ON THIS DAY in 1982, the High Court of Australia delivered Codelfa Construction Pty Ltd v State Rail Authority of NSW  HCA 24; (1982) 149 CLR 337 (11 May 1982).
“Contract – Construction – Implied terms – Frustration – Contract to carry out excavations for rail authority – Completion required by certain date – Contractor working three shifts seven days per week – Injunction granted to third party restraining contractor from working at certain times – Whether implied term of contract that authority would grant reasonable extension of time and indemnify contractor against additional costs occasioned by grant of injunction – Whether injunction frustrated contract – Extrinsic evidence of intention.
Arbitration – Jurisdiction to entertain claim that contract frustrated – Power to award interest on award – Compound interest – Supreme Court Act 1970 (N.S.W.), s. 94(1).”
Codelfa contracted with the State Rail Authority’s predecessor, the NSW Commissioner for Railways, to perform the excavations on Sydney’s Eastern Suburbs railway. It was agreed that Codelfa would perform three shifts per day over a fixed period, but they were unable to meet this requirement because of injunctions brought by local residents.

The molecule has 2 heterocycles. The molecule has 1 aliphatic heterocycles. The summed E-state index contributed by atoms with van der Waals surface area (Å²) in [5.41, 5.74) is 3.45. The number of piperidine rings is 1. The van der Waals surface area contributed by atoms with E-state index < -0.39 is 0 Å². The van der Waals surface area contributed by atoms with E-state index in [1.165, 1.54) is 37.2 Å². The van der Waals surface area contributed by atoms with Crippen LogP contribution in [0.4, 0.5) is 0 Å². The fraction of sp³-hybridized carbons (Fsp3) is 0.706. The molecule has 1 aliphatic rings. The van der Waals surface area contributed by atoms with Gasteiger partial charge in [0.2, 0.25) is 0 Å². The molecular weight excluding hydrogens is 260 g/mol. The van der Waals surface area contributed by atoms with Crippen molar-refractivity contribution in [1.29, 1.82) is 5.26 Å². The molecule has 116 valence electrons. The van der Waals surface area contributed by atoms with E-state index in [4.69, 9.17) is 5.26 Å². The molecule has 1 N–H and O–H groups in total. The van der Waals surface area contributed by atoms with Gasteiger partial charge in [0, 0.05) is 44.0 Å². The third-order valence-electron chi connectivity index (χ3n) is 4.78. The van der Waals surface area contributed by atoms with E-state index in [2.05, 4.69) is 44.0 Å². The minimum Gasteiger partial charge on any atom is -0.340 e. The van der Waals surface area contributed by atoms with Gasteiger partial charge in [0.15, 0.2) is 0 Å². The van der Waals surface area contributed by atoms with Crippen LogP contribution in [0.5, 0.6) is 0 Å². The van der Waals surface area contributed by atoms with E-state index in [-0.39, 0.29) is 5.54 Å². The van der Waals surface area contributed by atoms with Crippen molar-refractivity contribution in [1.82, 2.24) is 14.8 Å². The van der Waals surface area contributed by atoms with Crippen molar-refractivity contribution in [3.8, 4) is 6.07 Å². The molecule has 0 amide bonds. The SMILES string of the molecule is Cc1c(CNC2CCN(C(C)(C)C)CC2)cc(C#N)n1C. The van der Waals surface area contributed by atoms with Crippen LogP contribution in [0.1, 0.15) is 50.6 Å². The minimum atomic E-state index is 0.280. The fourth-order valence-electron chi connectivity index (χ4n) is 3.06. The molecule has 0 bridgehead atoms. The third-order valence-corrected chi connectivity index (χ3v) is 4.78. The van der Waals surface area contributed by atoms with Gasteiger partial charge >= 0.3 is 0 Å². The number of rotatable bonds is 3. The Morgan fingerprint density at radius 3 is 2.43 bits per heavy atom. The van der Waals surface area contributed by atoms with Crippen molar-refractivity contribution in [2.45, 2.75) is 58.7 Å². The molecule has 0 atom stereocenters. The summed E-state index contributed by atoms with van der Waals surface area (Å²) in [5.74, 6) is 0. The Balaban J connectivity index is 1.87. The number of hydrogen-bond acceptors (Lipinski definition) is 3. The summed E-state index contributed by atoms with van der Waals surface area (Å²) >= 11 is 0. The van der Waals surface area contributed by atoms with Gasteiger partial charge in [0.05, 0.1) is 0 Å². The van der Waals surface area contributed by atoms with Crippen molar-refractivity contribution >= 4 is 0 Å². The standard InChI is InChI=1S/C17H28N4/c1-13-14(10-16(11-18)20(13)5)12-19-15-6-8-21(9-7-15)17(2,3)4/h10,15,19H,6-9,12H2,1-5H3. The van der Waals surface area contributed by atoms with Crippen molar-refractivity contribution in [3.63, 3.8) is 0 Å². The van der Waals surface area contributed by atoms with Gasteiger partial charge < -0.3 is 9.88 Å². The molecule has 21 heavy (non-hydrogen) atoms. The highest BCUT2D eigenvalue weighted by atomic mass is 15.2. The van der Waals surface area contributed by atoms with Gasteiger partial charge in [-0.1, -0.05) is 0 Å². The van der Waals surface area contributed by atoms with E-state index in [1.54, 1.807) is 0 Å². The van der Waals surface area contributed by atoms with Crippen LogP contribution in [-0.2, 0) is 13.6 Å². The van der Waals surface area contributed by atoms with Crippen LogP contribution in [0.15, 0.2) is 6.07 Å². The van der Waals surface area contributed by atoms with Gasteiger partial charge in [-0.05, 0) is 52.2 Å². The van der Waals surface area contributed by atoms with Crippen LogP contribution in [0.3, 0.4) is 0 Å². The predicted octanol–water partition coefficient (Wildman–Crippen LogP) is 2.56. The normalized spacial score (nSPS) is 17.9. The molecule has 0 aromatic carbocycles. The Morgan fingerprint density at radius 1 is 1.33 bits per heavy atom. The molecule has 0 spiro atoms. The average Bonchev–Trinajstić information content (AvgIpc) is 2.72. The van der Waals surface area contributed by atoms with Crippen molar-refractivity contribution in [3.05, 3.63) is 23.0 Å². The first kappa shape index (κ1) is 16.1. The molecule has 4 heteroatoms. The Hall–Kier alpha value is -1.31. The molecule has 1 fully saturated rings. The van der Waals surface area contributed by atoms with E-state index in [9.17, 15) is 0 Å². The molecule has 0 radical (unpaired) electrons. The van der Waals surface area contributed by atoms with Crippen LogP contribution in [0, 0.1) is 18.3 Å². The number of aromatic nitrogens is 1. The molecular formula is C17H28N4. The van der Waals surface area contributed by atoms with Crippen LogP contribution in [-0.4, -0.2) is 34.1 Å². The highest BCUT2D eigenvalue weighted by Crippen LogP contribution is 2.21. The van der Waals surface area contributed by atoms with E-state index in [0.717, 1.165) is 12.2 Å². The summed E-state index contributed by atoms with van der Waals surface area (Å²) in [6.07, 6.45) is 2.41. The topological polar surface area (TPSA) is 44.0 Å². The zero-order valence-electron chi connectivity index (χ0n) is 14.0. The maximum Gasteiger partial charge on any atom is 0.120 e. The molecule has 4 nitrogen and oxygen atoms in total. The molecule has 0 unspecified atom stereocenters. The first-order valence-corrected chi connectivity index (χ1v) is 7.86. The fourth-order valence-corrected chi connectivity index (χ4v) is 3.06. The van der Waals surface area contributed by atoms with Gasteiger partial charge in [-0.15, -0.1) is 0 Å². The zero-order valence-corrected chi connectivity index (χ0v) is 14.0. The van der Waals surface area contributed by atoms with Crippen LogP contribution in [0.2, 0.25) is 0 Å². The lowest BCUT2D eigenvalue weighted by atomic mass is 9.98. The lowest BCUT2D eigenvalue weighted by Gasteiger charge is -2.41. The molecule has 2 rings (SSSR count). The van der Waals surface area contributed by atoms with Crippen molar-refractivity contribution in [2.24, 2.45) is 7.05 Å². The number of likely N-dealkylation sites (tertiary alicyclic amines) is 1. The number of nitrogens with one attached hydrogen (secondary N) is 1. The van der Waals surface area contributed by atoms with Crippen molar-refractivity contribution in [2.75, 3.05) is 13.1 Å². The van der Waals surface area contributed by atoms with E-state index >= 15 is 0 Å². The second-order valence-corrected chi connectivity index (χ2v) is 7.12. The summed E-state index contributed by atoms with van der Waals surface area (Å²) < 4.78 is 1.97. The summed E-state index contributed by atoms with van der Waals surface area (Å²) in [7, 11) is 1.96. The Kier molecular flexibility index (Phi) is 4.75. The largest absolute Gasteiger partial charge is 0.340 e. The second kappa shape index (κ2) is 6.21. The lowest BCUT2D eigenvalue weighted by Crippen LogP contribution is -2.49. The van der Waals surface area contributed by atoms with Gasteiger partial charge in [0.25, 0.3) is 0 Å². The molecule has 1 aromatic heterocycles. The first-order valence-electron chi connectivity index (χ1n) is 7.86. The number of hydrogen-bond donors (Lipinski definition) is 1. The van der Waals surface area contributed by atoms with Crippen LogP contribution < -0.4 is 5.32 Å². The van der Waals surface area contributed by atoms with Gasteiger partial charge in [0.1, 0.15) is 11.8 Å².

Codelfa sought damages from the SRA on two grounds: (1) that there was an implied term that if they were restrained by injunctions the SRA would extend time for completion or would indemnify Codelfa for any losses caused by the injunctions; in the alternative, (2) that the contract was frustrated by the injunctions.
Mason J at 352 observed that the “true rule” regarding the admission of evidence of the surrounding circumstances is that such evidence is admissible if the language of the contract is ambiguous or capable of more than one meaning but is not admissible to contradict the language which has a plain meaning.
The court held that there was no implied term. Even if a term needed to be implied to give efficacy to the contract, the was not a term “so obvious it goes without saying”. The court referred with approval to its earlier decision in Secured Income Real Estate (Australia) Ltd v St Martins Investments Pty Ltd  HCA 51; (1979) 144 CLR 596.
Codelfa was nevertheless successful with the court holding that the contract was frustrated because “the performance of the contract in the events which have occurred is radically different from performance of the contract in the circumstances which it, construed in the light of surrounding circumstances, contemplated”.
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ON 16 MARCH 2015, the NSW Land and Environment Court delivered Chidiac v Mosman Council  NSWLEC 1044 (16 March 2015).
“DEVELOPMENT APPLICATION: development standards for height and floor space ratio; adequacy of applications to justify contravention of standards; compatibility of proposed development with objectives of the standards and the objectives of the R3 zone; desired future character of the area; view impacts; amenity of proposed dwellings”